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Remembrance 2016
November 26, 2016, 6:50 pm
Filed under: Uncategorized

A sermon preached at All Hallows Easton, November 13, 2016

When this annual Act of Remembrance, which we shall take part in at the end of Mass, was started nearly a hundred years ago, people were actually remembering those that they really remembered and grieved for – sons, fathers, uncles, brothers, husbands, fiancés. People they had known personally, who had gone out to France and died on the Somme or elsewhere. We can’t do that. No-one still alive can do that. Even if they are still living, they would have been too small to recall anyone personally. That is nearly true of the Second World War too. You would have to be older than me. My own father fortunately survived, though he might well not have done, but if he had been killed I would have scarcely any memory of him now. You have to be some way older than me to do that.

So we are only remembering at second hand. Remembering things we have been told, remembering the fact that certain things happened. But from our own personal experience we remember that these sort of things are still going on. The Great War To End All War did not do so. Because the peace was mishandled, the seeds were sown for a second war, and since then, in my lifetime, I have known wars in Korea, in Viet-Nam, in Iraq, and even now in Syria and Iraq. To say nothing of civil wars in all sorts of places. Human beings do not seem to know how to live at peace with one another.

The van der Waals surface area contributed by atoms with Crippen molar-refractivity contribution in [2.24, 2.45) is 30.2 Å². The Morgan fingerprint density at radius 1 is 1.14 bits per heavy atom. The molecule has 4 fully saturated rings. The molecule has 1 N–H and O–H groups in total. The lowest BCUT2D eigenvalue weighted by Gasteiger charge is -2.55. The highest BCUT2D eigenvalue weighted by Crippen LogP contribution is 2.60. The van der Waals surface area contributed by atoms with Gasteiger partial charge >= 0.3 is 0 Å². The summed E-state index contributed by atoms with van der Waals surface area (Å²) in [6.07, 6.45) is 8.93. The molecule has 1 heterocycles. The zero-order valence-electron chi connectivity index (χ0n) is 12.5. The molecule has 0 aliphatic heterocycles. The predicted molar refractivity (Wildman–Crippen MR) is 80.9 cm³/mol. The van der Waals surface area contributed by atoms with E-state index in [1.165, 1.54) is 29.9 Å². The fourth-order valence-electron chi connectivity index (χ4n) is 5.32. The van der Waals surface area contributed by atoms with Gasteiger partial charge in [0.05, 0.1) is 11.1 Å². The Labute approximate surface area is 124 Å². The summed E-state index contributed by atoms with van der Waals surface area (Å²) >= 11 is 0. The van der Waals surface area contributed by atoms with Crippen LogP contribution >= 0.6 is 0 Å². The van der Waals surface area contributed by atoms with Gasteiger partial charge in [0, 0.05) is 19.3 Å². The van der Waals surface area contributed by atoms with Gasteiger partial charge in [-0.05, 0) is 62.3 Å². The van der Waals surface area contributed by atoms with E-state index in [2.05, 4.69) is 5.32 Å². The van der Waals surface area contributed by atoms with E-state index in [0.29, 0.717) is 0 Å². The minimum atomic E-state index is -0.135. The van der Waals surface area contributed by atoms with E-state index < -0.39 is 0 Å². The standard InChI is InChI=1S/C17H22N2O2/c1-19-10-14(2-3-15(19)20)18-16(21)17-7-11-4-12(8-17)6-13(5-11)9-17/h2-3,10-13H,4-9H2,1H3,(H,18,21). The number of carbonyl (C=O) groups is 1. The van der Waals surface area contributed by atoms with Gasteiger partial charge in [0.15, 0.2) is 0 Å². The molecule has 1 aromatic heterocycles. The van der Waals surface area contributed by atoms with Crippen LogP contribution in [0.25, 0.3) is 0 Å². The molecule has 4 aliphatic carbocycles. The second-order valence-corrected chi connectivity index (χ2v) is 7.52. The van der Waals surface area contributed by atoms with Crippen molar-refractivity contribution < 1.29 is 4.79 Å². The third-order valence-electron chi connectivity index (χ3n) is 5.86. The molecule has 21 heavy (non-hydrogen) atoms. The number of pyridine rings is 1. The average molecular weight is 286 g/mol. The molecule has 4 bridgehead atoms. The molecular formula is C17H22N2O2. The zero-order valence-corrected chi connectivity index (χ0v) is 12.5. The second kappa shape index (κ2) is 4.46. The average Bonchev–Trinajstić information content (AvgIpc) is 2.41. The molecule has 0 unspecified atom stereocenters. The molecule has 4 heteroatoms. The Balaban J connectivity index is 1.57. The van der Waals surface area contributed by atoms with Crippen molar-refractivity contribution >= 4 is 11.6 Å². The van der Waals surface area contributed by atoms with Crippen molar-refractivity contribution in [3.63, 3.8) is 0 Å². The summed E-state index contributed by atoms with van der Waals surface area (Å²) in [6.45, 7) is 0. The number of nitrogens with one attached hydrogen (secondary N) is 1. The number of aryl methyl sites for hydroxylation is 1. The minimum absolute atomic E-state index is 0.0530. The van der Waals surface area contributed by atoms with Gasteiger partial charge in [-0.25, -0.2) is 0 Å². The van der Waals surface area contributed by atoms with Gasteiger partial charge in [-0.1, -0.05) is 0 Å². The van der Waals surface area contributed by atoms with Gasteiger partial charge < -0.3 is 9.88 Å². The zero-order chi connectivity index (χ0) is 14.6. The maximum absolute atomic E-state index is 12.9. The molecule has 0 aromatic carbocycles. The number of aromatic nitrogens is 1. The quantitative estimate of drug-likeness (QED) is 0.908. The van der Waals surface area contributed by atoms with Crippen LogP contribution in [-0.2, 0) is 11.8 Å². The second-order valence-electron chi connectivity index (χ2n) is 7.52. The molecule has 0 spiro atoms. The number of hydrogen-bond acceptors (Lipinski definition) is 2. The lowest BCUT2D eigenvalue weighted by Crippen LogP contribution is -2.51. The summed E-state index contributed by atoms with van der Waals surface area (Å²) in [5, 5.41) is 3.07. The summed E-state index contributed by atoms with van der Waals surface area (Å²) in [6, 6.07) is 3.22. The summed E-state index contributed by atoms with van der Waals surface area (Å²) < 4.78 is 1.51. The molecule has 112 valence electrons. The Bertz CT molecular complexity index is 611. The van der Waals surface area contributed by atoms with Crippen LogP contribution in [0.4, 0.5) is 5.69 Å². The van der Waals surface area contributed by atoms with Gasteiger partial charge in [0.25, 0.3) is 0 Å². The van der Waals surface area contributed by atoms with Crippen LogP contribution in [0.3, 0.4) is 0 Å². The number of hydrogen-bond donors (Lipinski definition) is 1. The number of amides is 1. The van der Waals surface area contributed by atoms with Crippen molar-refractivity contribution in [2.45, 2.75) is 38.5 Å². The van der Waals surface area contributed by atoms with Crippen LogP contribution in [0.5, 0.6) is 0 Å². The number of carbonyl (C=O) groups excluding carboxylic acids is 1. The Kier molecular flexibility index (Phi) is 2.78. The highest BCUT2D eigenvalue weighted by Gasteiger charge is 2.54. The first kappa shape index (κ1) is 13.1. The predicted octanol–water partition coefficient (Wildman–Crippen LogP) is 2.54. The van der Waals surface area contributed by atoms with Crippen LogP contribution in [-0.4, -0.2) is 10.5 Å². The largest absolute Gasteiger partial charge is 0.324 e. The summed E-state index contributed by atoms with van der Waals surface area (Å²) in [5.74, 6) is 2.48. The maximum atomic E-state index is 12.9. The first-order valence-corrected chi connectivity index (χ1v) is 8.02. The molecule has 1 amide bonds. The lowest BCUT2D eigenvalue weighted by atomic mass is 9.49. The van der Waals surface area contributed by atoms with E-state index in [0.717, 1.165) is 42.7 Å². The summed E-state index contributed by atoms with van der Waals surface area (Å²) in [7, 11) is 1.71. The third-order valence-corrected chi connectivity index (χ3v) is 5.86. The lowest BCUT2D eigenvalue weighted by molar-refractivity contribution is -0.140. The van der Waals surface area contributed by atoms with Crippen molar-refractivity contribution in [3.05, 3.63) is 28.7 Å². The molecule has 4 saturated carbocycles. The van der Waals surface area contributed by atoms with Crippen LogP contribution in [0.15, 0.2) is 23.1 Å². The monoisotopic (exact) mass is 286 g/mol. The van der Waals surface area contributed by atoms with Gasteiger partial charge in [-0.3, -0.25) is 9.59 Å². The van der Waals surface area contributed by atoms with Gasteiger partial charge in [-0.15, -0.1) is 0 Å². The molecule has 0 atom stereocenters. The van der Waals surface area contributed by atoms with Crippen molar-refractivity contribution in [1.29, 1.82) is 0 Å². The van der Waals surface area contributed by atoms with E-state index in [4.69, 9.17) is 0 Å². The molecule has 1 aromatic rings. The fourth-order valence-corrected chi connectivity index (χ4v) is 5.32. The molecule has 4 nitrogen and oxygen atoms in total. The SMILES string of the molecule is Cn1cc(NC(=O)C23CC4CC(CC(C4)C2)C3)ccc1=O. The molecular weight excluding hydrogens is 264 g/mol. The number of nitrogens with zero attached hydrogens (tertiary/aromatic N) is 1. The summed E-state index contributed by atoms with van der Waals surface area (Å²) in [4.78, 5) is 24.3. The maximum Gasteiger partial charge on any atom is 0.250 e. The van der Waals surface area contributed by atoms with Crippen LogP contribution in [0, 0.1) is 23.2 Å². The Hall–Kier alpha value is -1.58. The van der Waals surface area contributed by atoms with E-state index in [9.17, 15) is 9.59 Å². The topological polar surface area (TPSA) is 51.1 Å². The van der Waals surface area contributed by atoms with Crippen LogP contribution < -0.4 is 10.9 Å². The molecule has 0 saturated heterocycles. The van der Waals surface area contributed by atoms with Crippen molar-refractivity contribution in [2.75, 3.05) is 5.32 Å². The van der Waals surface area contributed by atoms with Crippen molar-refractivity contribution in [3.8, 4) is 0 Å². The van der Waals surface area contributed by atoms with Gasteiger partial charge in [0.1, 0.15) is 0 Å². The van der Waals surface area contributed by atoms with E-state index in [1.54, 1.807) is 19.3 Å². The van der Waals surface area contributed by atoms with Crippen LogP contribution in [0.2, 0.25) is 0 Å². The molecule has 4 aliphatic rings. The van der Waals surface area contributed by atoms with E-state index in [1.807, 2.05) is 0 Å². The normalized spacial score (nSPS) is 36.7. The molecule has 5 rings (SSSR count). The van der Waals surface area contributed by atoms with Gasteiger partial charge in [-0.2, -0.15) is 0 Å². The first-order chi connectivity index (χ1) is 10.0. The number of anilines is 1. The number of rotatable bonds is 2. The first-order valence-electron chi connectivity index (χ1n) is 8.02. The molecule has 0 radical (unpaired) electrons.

Our focus today, if our Act of Remembrance is to mean anything, must be on prayer for peace. Prayer that men and women find some other way to settle their differences than by violence and warfare. We still remember the human cost of failing to do so. Not just the soldiers, sailors and airmen from this country or our allies who paid the price with their lives, but those of our enemies too. As Christians, we still count them as brothers and sisters. And the millions of civilians caught up in conflict, unable to escape. We remember them.

I will be brief. If possible, I like our Act of Remembrance to be as near as possible at the eleventh hour. Armistice Day itself was on Friday. Acts of Remembrance took place in this city and throughout the land, to say nothing of other countries, at the Eleventh Hour of the Eleventh Day of the Eleventh Month. There is significance in this. It reminds us that, though we pray to God for salvation, that salvation may only come at the eleventh hour, when all human hope has been lost. Peace does not come about by merely human effort- history proves that. It is the gift of God, be prayed for and received with humility. One of our Lord’s great titles is Prince of Peace. Let us ask him to send down upon this troubled world the great gift of peace.

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